Corteo tours with “Mirror Image” Meyer Sound

SAN FRANCISCO — Corteo is the title of a new Cirque du Soleil® touring production that vividly portrays the funeral of a circus clown as a festive parade with a carnival-like atmosphere. Processions — on stage and careening above it — are woven throughout the story, a theme that prompted placement of an elongated open stage down the middle of the oval “Grand Chapiteau” tent. The resulting split auditorium – with two facing audiences of about 1,000 each – dictated dual mirror-image audio systems. The task was assigned to veteran sound designer Jonathan Deans, and his response to the challenge was a technological tour-de-force comprising 38 self-powered Meyer Sound® loudspeakers per side with mixing and control from a common LCS Audio CueConsole.

“I simply could not have accomplished my design for Corteo without the LCS console and the Meyer Sound loudspeakers,” Deans maintains. “There are too many distinctive elements to the sound in Corteo that would have been impossible to duplicate using a conventional console and passive loudspeakers.”

Deans acknowledges that the simplest approach to covering the wide, shallow seating areas would have been using conventional clusters mounted on the near side masts. But the resulting angles would have raised the image too high off the stage, so he opted instead to lower the image angle by covering most of the mirror-image auditoriums from the opposite side masts. To maintain precision-directed sound despite the longer throw, he specified four M1D compact curvilinear arrays of six cabinets each as the keystone elements of the system.

“The M1Ds worked incredibly well,” Deans says. “Using MAPP Online Pro™ (acoustical prediction software) we were able to aim the arrays precisely to miss the stage and the band pits at the four corners of the stage. We covered most of the seating uniformly, yet cut off right at the last row so we didn’t hit the reflective low canvas at the back.”

Corteo marked the first time Deans had specified M1D arrays for a show, and the results immediately influenced his thinking about main FOH clusters. “I’ve put them in three new shows already,” he remarks, “and a fourth show is coming soon. The M1D is an incredibly high-powered system for such a small footprint, and the fidelity is truly astonishing.”

With the M1D arrays positioned to miss the musicians and the stage, and with support masts casting acoustical shadows, Deans filled in the coverage with various other Meyer Sound products, including CQ-2 narrow coverage main, UPA-2P compact narrow coverage, and UPM-1P ultra-compact wide coverage loudspeakers. A dozen UPJ-1P compact VariO™ loudspeakers serve as surrounds, with four more affixed to the masts to take over vocal reproduction whenever “hot-mic’ed” acrobats fly up into the crossfire of the M1D arrays. Deep bass comes from four PSW-2 high-power flyable subwoofers.

The self-powered Meyer Sound loudspeakers are fed from an LCS Audio Matrix3 digital audio system, which takes care of all mixing, signal processing and output matrixing chores. Matrix3 gives Corteo precise, automated cue-based mixing capabilities, integrated into a highly customizable and robust system. Configured with six LX-300 digital audio engines at its heart, the show’s Matrix3 boasts 80 analog inputs, 64 analog outputs, parametric equalization, dynamics, matrix routing, and custom multichannel surround sound using SpaceMap, the Matrix3’s standard software panning tool.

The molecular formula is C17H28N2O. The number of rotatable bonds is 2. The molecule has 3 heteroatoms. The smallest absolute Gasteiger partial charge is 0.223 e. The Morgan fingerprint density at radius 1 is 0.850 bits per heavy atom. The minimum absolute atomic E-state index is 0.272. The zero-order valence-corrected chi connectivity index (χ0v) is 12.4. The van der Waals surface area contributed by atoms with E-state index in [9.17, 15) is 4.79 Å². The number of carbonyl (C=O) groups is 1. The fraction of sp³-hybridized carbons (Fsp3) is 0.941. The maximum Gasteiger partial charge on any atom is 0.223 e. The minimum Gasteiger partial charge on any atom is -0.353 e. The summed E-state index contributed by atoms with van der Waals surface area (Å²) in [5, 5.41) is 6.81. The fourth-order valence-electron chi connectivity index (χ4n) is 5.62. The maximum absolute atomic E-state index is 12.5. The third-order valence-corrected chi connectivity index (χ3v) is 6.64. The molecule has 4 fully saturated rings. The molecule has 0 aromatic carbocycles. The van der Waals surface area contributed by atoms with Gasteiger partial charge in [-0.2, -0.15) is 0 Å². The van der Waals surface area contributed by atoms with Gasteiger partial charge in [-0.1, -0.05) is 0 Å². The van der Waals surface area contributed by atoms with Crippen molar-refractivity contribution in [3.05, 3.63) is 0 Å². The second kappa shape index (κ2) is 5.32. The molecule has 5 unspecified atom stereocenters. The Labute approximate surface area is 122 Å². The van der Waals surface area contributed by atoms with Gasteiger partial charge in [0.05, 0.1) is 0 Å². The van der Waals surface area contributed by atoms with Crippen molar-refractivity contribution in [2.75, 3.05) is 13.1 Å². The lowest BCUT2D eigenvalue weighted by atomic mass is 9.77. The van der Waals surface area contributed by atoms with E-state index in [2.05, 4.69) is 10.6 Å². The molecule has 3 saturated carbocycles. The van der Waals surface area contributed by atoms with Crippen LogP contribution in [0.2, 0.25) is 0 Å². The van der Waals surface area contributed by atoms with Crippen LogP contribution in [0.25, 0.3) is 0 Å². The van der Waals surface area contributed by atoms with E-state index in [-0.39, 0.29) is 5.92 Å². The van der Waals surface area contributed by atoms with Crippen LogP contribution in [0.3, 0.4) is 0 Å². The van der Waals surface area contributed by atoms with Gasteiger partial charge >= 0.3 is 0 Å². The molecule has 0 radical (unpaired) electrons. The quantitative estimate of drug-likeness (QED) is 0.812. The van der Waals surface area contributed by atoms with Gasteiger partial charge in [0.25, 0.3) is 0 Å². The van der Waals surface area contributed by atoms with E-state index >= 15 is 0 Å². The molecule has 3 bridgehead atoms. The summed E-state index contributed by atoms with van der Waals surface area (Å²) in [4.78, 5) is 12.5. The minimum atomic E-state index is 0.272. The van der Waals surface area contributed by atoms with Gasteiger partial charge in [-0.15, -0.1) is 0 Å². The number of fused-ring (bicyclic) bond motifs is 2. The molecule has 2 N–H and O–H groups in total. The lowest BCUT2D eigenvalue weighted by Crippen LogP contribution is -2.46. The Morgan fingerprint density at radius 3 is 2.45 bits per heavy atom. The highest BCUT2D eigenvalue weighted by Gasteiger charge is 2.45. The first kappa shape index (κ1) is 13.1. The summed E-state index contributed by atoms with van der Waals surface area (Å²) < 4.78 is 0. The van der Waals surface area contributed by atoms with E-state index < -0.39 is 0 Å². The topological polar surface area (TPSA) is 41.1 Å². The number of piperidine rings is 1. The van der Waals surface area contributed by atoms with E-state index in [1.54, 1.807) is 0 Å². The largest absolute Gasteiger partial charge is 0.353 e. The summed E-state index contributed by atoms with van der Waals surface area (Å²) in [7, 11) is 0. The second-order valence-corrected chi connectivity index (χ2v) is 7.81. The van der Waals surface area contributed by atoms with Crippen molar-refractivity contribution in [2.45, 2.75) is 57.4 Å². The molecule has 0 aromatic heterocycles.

Deans finds the system’s extreme flexibility essential to the sound design for Corteo. “In Corteo, the sound has to change depending on your angle to the visual,” he explains. “That goes back to the need for the LCS system. With both near side and far side to consider on every cue, you have a far greater need for individual inputs and outputs to feed various sets of discrete speakers.”

Performances of Corteo are mixed from CueConsole, LCS Audio’s modular collection of tactile control surfaces for the Matrix3. The CueConsole residing at the show’s FOH position consists of three 16-channel Fader modules, two 16-channel Meters modules, and one each of the Transporter and Editor modules.

CueConsole’s modularity merely scratches the surface of its configurability: faders and buttons on CueConsole modules can be assigned to control any parameter at any time in any cue, and even redefined on the fly. Further, CueConsole modules are clients in the Matrix3’s client-server architecture, allowing several of the sound operators for Corteo to mix and save cues simultaneously from anywhere in the Grand Chapiteau using wireless connections from their laptops.

While CueConsole is in use at three resident Las Vegas Cirque du Soleil shows (“O”®, Zumanity™ and KÀ™), Corteo marks its first use in a touring Cirque production.

Corteo, Deans’ seventh design for Cirque du Soleil, brings him full circle. His first design was for Saltimbanco®, another tour under the Grand Chapiteau, while the five intervening productions — the three mentioned above plus Mystere® and La Nouba™ — were created for fixed showrooms.

Corteo opened in San Francisco and is currently scheduled to continue touring the U.S. through 2006.

About Meyer Sound

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